Take power away from politicians,
And see what’s left.
Take money away from the rich,
And see what’s left.
Take authority away from clergy,
And see what’s left.
Take knowledge away from intellectuals,
And see what’s left.
What’s left after those things are taken away is what they truly are.
Take soul away from me.
Take love away from me.
Take justice away from me.
Even so, if I still am alive,
Even so, if I still live on as though nothing has happened,
Who am I?
Who truly am I?
"What’s Left" – Rohae Park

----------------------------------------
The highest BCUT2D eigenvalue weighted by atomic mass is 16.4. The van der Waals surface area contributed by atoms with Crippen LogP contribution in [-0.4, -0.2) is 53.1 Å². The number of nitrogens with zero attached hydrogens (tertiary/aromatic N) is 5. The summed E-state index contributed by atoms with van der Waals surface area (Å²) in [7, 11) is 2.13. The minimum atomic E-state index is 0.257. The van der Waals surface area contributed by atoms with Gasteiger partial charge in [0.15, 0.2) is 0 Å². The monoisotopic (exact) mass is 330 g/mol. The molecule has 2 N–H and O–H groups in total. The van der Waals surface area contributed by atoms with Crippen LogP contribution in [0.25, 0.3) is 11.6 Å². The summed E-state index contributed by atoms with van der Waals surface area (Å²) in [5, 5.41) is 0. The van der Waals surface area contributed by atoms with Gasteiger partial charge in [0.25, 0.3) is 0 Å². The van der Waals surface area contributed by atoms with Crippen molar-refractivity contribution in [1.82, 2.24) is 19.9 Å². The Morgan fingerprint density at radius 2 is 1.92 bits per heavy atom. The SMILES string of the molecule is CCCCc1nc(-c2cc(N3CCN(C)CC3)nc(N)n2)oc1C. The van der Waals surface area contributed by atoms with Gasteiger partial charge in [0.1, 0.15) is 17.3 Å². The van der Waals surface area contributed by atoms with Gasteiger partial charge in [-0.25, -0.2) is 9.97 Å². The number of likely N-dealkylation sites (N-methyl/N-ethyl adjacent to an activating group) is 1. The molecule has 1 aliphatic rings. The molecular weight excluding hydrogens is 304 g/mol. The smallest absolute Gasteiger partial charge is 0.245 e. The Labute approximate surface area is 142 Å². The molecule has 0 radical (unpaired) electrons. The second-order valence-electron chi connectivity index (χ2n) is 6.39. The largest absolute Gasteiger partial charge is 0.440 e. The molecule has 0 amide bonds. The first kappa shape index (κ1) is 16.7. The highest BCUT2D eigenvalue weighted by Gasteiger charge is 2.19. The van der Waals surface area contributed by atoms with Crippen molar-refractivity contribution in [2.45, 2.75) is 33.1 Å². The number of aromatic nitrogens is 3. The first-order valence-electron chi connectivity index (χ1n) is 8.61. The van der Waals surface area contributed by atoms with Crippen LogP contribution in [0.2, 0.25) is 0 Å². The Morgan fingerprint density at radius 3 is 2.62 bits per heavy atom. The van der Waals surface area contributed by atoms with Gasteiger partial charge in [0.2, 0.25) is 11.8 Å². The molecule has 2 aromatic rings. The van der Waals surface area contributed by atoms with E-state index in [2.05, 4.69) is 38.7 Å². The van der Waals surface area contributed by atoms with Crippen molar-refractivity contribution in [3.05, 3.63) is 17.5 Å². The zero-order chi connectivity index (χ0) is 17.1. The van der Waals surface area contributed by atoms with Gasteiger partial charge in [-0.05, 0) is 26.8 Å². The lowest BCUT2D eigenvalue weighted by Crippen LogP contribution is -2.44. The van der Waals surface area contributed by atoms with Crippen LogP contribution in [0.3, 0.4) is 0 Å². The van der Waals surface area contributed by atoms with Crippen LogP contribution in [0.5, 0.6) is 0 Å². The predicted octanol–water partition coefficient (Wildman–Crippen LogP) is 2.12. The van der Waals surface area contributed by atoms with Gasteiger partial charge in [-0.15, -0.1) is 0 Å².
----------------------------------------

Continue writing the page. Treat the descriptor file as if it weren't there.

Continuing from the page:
Today, this simple poem invites us to a mindful reflection on our lives with some in-depth questions: “What is at the core of our life? What is the essence, the sine qua non, without which we are not truly alive and without which we cannot live on?” Here, this poet suggests a simple practice for us to come up with certain answers. I think we can call this practice the practice of imaginary deduction. It’s like we imagine taking something away from us, something seemingly significant and crucial to our life. And as we get rid of those things one by one, we will get to the point where we can tell what’s really indispensable to us among what’s left. At that imaginary point, we may find what matters most in our lives, the essential threads that make up our true selves among all the other threads that are just woven into the complicated fabric of life. For this poet, he writes, such things are soul, love, and justice. How noble he is! Then, for us, what are those essential things? What makes us truly be ourselves?